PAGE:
Use exact change. Credit/debit only. Have you seen these signs at some stores or restaurants lately? It’s because many vendors are running short on change. Why are coins hard to find during the pandemic?
The Federal Reserve reports a significant decline of coins in circulation right now. It’s not just because so many coins are lost in couch cushions around the nation. Instead, it’s because people are not spending them as regularly at businesses. Many of those businesses are temporarily closed—so that they aren’t taking cash and putting it back into banks where it can be circulated. Or some are not accepting paper and coin money right now because people fear handling it will transfer germs.
So are coins gone? No, the U.S. Treasury says there’s not an actual shortage. Coins are still plentiful. In April, the Treasury estimated more than $47.8 billion in coins were in the market. That’s over a billion dollars-worth more compared to last year.
But in recent months, people haven’t been out and about. So they have not been spending those coins at places like coin-operated laundromats, vending machines, banks, convenience stores, restaurants, or shops. Many purchases have gone online, where cash and coin don’t change hands at all.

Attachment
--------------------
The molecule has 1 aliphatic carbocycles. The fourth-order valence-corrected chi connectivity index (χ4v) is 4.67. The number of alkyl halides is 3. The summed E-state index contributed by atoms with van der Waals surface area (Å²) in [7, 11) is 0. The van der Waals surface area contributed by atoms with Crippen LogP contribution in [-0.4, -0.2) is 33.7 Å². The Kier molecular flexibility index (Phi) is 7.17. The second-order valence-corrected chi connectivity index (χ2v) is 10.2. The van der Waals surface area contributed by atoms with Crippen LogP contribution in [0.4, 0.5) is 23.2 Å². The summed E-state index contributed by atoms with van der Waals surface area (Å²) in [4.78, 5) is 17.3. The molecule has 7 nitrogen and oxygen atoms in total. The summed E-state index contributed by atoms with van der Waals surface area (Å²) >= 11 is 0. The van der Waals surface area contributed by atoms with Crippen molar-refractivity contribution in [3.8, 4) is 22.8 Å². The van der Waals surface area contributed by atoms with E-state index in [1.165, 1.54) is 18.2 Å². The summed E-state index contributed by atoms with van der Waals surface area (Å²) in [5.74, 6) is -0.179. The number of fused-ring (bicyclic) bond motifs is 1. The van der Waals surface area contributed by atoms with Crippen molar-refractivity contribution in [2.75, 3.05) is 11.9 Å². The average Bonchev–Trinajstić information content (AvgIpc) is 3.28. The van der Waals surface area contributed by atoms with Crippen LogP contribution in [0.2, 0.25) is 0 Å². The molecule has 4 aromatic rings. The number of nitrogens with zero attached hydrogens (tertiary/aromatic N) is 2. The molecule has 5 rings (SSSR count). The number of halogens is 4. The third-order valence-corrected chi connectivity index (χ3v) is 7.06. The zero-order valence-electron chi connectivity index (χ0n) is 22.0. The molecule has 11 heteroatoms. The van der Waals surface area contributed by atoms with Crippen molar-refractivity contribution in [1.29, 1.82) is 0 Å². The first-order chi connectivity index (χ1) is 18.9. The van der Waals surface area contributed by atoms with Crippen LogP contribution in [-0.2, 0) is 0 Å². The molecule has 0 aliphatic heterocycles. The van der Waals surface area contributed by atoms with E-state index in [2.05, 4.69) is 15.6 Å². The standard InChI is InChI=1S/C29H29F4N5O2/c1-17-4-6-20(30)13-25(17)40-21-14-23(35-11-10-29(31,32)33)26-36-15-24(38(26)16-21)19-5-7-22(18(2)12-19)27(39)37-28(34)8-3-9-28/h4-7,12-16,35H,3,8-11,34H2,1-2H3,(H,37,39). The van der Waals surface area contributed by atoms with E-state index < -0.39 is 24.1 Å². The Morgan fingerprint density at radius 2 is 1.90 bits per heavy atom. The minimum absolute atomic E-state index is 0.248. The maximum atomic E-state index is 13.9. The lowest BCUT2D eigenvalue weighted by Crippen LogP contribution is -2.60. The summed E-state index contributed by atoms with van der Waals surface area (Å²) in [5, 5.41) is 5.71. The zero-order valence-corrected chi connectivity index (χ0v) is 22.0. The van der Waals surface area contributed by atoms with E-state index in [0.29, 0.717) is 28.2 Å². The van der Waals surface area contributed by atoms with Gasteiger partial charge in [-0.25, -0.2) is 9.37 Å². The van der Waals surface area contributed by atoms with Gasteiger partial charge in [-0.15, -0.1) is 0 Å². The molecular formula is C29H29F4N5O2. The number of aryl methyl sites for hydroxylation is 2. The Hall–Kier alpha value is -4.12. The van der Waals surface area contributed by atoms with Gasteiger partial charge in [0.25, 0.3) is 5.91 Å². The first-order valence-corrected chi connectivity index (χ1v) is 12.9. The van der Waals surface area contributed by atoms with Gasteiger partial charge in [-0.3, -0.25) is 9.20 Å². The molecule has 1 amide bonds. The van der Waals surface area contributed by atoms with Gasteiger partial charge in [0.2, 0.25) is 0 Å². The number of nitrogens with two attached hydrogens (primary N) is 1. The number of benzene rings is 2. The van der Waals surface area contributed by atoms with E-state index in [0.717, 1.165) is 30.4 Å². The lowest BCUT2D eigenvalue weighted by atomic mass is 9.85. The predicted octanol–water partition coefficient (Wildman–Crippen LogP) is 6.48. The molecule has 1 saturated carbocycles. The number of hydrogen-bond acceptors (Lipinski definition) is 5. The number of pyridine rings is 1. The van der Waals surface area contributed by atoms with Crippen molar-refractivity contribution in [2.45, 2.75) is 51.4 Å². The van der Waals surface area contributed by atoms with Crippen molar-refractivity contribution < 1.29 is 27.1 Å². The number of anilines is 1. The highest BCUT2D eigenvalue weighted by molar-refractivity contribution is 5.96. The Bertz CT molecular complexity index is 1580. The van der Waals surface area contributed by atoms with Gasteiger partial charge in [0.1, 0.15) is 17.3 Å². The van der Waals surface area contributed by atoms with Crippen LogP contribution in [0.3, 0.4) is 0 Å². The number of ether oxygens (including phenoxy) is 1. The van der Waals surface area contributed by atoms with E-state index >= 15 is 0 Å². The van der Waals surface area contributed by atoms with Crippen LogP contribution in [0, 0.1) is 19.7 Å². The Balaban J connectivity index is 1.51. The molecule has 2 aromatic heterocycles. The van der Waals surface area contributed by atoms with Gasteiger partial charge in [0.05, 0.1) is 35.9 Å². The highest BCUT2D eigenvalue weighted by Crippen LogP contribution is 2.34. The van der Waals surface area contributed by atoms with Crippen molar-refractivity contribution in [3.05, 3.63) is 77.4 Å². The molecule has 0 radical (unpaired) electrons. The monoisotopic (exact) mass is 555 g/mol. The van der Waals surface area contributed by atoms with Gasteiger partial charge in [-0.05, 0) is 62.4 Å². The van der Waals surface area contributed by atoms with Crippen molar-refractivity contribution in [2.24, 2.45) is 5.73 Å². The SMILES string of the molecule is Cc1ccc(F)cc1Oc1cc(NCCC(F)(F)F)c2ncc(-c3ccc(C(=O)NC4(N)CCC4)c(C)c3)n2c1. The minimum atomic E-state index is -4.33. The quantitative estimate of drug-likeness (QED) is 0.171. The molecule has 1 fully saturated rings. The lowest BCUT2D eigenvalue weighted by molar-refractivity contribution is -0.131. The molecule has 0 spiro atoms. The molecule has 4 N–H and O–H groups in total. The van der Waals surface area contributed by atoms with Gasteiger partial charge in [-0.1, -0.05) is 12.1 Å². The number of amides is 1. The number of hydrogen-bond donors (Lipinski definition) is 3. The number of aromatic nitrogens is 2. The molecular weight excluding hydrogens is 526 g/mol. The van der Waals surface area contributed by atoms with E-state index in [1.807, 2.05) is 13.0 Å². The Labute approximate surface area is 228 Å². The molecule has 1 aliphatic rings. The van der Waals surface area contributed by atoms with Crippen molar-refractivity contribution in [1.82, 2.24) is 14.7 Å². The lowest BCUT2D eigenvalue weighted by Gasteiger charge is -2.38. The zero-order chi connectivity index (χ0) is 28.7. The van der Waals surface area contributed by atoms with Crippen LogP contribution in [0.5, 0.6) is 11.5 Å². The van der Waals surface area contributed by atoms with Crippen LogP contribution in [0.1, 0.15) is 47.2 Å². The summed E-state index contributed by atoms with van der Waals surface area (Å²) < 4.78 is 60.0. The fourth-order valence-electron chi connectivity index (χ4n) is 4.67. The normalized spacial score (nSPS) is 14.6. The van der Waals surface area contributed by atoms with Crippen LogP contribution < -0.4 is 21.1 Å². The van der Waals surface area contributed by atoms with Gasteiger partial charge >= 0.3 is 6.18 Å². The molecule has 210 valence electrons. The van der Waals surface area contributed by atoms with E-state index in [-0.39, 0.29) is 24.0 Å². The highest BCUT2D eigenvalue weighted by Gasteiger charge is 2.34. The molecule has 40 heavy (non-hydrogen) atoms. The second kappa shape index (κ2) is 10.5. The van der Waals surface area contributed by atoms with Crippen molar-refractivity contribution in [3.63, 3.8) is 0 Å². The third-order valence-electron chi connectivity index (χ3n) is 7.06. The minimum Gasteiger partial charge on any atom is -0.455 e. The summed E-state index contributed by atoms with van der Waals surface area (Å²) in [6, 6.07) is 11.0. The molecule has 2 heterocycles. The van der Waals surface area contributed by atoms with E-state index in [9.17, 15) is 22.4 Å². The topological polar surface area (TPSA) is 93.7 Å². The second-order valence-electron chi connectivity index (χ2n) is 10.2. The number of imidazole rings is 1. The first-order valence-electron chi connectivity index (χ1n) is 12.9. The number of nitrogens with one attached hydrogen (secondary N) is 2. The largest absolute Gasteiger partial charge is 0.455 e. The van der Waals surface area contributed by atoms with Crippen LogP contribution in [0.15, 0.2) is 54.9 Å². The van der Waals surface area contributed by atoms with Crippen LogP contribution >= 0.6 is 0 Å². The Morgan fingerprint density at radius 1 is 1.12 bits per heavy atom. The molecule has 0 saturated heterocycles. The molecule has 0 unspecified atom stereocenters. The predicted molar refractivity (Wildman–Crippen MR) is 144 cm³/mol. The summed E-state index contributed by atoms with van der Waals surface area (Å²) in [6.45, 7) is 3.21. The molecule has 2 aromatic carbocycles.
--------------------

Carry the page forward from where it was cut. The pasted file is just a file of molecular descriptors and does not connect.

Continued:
“The typical places where coin enters our society have slowed or even stopped the normal circulation of coin,” says the Federal Reserve, which manages coin inventory, in a June statement.
The Reserve is encouraging banks to order only the coins they need and to make depositing coins easy for customers. One Wisconsin bank system offered its customers a $5 bonus for every $100 in coins they brought in to exchange at a branch.
The offer worked. In fact, it was so successful, the bank suspended the program after only a week.
(Fewer coins in circulation during business shutdowns made it appear to some that there’s a coin shortage in the United States. But the Federal Reserve says that’s not actually the case. AP Illustration/Peter Hamlin)